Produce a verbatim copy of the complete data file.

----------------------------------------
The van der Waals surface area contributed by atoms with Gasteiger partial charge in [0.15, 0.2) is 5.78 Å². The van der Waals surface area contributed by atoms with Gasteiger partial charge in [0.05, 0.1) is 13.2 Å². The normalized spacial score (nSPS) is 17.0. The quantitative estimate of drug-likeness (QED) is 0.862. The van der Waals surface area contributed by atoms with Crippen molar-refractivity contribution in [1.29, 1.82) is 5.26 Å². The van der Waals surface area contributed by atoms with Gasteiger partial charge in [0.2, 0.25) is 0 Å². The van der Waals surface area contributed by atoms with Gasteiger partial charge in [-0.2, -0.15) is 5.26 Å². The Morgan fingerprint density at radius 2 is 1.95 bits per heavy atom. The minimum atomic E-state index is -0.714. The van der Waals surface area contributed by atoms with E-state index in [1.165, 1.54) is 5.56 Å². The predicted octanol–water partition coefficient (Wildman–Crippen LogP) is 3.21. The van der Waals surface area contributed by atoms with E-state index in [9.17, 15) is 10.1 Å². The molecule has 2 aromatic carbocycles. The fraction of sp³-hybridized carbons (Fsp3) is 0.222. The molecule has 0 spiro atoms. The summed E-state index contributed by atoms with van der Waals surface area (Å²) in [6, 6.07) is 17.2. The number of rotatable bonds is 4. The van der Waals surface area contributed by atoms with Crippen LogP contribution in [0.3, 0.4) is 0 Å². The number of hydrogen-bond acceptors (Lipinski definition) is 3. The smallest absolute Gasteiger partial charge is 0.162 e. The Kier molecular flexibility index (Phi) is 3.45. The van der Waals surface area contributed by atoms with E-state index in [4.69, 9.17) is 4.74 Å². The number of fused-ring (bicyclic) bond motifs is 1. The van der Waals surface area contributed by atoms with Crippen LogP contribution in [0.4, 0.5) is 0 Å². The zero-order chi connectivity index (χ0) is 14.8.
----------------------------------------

The van der Waals surface area contributed by atoms with Gasteiger partial charge in [0.15, 0.2) is 5.78 Å². The van der Waals surface area contributed by atoms with Gasteiger partial charge in [0.05, 0.1) is 13.2 Å². The normalized spacial score (nSPS) is 17.0. The quantitative estimate of drug-likeness (QED) is 0.862. The van der Waals surface area contributed by atoms with Crippen molar-refractivity contribution in [1.29, 1.82) is 5.26 Å². The van der Waals surface area contributed by atoms with Gasteiger partial charge in [0.2, 0.25) is 0 Å². The van der Waals surface area contributed by atoms with Gasteiger partial charge in [-0.2, -0.15) is 5.26 Å². The Morgan fingerprint density at radius 2 is 1.95 bits per heavy atom. The minimum atomic E-state index is -0.714. The van der Waals surface area contributed by atoms with E-state index in [1.165, 1.54) is 5.56 Å². The predicted octanol–water partition coefficient (Wildman–Crippen LogP) is 3.21. The van der Waals surface area contributed by atoms with E-state index in [9.17, 15) is 10.1 Å². The molecule has 2 aromatic carbocycles. The fraction of sp³-hybridized carbons (Fsp3) is 0.222. The molecule has 0 spiro atoms. The summed E-state index contributed by atoms with van der Waals surface area (Å²) in [6, 6.07) is 17.2. The number of rotatable bonds is 4. The van der Waals surface area contributed by atoms with Crippen LogP contribution in [0.3, 0.4) is 0 Å². The number of hydrogen-bond acceptors (Lipinski definition) is 3. The smallest absolute Gasteiger partial charge is 0.162 e. The Kier molecular flexibility index (Phi) is 3.45. The van der Waals surface area contributed by atoms with E-state index in [4.69, 9.17) is 4.74 Å². The number of fused-ring (bicyclic) bond motifs is 1. The van der Waals surface area contributed by atoms with Crippen LogP contribution in [0.4, 0.5) is 0 Å². The zero-order chi connectivity index (χ0) is 14.8.